As a matter of fact, only Felix Houphouet-Boigny in the Ivory Coast did not attempt at any point to break away from CFA. He was president from 1960 to 1993 in peace.
As a matter of fact, Houphouet-Boigny aided coup plotters in Ghana to remove Kwame Nkrumah, because Nkrumah provided financial support to Guinea’s Sekou Toure (remember him?).
Houphouet-Boigny also aided coup plotters in Benin to attempt to remove Kerekou in 1977, when Kerekou decided to adopt socialist policies for Benin. That failed.
Houphouet-Boigny was also suspected of (but never proven to) sponsoring the chaps who removed, and killed, Thomas Sankara in Burkina Faso. Those chaps are still in power till today.
So, what was common to all of these coup-plotters? Were they great economists? No they were not. As stated, Kerekou, after five years in power became more socialist in outlook.
For me personally, in an African context, socialism, (not communism!), is the way to go in order to lift the large numbers we have in poverty out of it. More on that later.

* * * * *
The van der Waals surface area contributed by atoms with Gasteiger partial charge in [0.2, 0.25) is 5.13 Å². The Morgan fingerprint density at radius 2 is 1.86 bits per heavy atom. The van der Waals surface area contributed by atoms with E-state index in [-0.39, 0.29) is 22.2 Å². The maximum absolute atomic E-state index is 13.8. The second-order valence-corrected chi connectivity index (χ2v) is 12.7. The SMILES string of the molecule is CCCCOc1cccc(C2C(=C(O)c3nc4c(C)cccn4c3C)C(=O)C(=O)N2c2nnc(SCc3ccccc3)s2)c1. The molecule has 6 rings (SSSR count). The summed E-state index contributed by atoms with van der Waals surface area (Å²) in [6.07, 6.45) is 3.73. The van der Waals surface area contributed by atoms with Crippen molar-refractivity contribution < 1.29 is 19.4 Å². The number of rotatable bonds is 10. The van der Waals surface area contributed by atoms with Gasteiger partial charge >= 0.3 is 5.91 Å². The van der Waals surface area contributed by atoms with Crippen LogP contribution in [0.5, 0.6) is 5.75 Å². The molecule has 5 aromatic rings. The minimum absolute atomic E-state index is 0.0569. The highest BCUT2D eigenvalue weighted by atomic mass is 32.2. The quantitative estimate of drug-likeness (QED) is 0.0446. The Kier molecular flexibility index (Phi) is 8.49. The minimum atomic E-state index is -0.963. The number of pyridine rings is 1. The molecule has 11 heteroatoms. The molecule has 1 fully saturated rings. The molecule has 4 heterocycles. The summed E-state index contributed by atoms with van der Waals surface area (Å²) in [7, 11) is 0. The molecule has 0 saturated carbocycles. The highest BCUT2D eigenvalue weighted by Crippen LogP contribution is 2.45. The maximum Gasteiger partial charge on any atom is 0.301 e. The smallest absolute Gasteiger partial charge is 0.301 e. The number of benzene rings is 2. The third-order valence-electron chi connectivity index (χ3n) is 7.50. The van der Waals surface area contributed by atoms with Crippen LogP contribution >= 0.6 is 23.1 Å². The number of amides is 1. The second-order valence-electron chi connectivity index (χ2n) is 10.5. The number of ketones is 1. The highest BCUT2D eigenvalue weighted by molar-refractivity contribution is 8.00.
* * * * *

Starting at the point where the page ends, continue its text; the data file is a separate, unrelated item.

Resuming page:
The main thing that was common with Eyadema, Bokassa, Lamizana, Kerekou, was that they all served France militarily. To me, it is clear that they were taking orders.
Between 1963 and 2013, there were 67 coups in 26 African countries. 16 of those countries are Francophone, and the coups always happened after a policy change.
So, what is this policy change that happens that suddenly means that the leader of a Francophone African country suddenly becomes “really bad” to his people?
This policy change, is the attempt to get out of the pacte colonial, the treaty that France has with these countries that ensures they remain slaves to France.
As we speak, 14 African countries, are by this pacte colonial, obligated to put 85% of their foreign reserve into the Banque de France, directly under the French Ministry of Finance!
In other words, that “colonial debt” that Sylvanus Olympio agreed to in 1960 is still being paid. Those who obey, eg Houphouet-Boigny, are made very rich. Those who rebel, are removed in a coup.
So how does this pacte colonial work? The pacte colonial has 11 components which all of its signatories must adhere to. And of course, they are in France’s favour:
First, they have to pay for the benefits of France colonization, ergo, they pay for infrastructure built by France during colonial times at a rate that France evaluated.
Second, their foreign currency reserves are deposited in the Banque de France under a complex arrangement, and without oversight from the client states.